I hardly ever revisit singleplayer games, so the fact that I’ve snuck all the way through Mark Of The Ninja two and a half times should tell you something. One and a half of those times actually involved just as much stabbing and shuriken tossing as sneaking, but shh.
I say this because Mark Of The Ninja: Remastered has slunk out of the shadows, boasting prettier visuals, snazzier sound, and the extra items and level from the Special Edition DLC. If this one passed you by, I’d implore you to snap it up. It’s free if you already own the DLC, and discounted to £4 for owners of the non-fancy version.
That trailer does a good job of showing off Mark’s strengths. There’s a bit where he throws flesh-devouring insects at a guard, causing a second guard to panic and shoot a third before fleeing at the sight of the first guard’s skeleton. If you want slick stealth platforming that encourages creativity with an expanding toybox, this hasn’t been bettered.
Except, er, with this edition. That’s the whole point. There’s a banner thingamy listing everything that’s new on the Steam page, though a ninja has sliced off part of it and you need to open the image in a new tab to see everything. Or just click here.
It’s prettier: “The original in-game art was compressed to 720p, despite the source material being drawn at a much higher resolution. In the remaster we’ve re-exported everything in high definition up to 4K resolution on supported hardware.”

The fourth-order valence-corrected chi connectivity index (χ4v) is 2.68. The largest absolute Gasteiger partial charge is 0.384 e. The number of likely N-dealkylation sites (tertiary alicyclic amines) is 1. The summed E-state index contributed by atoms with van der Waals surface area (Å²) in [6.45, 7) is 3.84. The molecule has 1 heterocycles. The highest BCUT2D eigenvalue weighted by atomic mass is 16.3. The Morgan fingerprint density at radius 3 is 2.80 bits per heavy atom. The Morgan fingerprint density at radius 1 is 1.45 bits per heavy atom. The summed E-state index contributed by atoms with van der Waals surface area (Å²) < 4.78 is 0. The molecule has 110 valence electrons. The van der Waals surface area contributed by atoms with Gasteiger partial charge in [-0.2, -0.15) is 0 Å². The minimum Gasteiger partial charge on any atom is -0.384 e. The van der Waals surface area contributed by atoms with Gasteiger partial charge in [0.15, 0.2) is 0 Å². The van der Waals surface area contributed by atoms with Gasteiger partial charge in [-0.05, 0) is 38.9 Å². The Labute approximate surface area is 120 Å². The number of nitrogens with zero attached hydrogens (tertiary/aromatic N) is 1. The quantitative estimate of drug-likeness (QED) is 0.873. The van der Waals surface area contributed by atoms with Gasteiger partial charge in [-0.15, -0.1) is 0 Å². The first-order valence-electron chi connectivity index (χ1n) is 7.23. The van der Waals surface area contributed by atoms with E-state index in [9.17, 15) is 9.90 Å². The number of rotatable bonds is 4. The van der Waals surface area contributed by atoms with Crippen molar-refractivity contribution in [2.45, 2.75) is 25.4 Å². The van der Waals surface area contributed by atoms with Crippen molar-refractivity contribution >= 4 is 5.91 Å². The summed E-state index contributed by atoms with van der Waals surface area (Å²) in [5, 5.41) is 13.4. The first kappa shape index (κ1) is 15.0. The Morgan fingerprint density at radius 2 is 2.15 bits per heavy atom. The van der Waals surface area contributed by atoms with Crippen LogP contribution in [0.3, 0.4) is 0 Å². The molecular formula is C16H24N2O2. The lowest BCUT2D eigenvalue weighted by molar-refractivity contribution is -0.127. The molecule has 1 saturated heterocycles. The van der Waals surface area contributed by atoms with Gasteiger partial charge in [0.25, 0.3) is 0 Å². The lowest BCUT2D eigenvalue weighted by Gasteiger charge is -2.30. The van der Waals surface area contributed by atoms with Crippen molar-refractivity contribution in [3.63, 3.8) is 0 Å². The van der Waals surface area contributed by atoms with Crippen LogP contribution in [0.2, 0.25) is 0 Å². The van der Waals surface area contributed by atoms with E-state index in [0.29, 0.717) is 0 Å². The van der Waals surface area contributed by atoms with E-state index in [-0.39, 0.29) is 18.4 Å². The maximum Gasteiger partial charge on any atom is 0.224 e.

It’s euphonious: “In-game audio uses new high quality compression and the cinematic audio is completely redone to improve both fidelity and quality.”
It’s got extra stuff (if you haven’t played the DLC): “Play as a young Dosun, get new unique items, an additional story level and unlocked developer commentary nodes throughout the original game.”
Now that I think about it, I’m pretty sure my pacifist run devolved into grizzly murder near the end. If I wasn’t busy stabbing people in ancient Greece, I’d be very tempted to take another stab at not stabbing people here.
Nathan Grayson’s review was as enamoured with it as was, look:
“By and large, though, Mark of the Ninja’s a remarkable little game. It brings together elements of stealth classics, modern standouts, and a few of its own brilliant tricks to form one of the finest sneak-a-thons I’ve played in ages. Sure, it’s a bit inconsistent in places – both in terms of level design and central mechanics – but the good positively sumo slams the bad. Bravo, Mark. Mrs OfTheNinja will surely be proud.”
Mark Of The Ninja: Remastered is available on Steam for £13/$17/€14, but it’s free if you already own the Special Edition and £4/$5 if you own the normal one.